There are lots of ways to run cable through the sheathing as seen in the picture, but there are some issues with what's shown.
It looks like they used short rigid nipple as protection around the cable. Nothing wrong with that, as long as you do it right. The nipple doesn't extend too close to the inside finish wall, which is good. You'd need a proper bushing where the cable exits to protect the cable from abrasion. A threaded plastic bushing that threads onto the end of the nipple, rather than a lump of tape, would be suitable. If the box was securely mounted to the wall from the outside, and the space between the nipple and the hole filled with silicone sealant or duct seal, then it would be OK.
Although it's done as shown all the time, technically the NM-B indoor cable is not rated for the outdoor location in the box. It should be a UF cable. If you want to be super picky, I bet that nipple is a plumbing pipe nipple rather than an electrical conduit nipple.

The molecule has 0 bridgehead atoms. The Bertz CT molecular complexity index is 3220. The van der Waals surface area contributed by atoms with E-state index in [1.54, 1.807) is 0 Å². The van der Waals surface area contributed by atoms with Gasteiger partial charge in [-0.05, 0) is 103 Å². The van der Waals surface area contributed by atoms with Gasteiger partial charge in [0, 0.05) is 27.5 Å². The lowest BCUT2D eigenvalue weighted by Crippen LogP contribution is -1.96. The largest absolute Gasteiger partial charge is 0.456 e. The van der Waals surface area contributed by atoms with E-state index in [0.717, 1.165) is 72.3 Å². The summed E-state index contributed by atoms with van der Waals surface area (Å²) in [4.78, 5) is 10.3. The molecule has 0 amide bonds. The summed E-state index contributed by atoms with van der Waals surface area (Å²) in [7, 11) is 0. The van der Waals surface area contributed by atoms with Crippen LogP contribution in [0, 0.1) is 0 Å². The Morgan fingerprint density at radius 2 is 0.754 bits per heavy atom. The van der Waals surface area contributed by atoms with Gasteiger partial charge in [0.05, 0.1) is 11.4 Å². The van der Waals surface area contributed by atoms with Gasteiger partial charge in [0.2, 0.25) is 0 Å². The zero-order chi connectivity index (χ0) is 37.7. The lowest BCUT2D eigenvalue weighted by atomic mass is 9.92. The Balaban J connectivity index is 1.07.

A more common way to do this would be to use a cable connector fitting on the back of the box, instead of the nipple:
Again you'd need to seal between the connector and the hole in the wall with silicone or duct seal to ensure that water doesn't seep in, and fasten the box securely to the outside wall.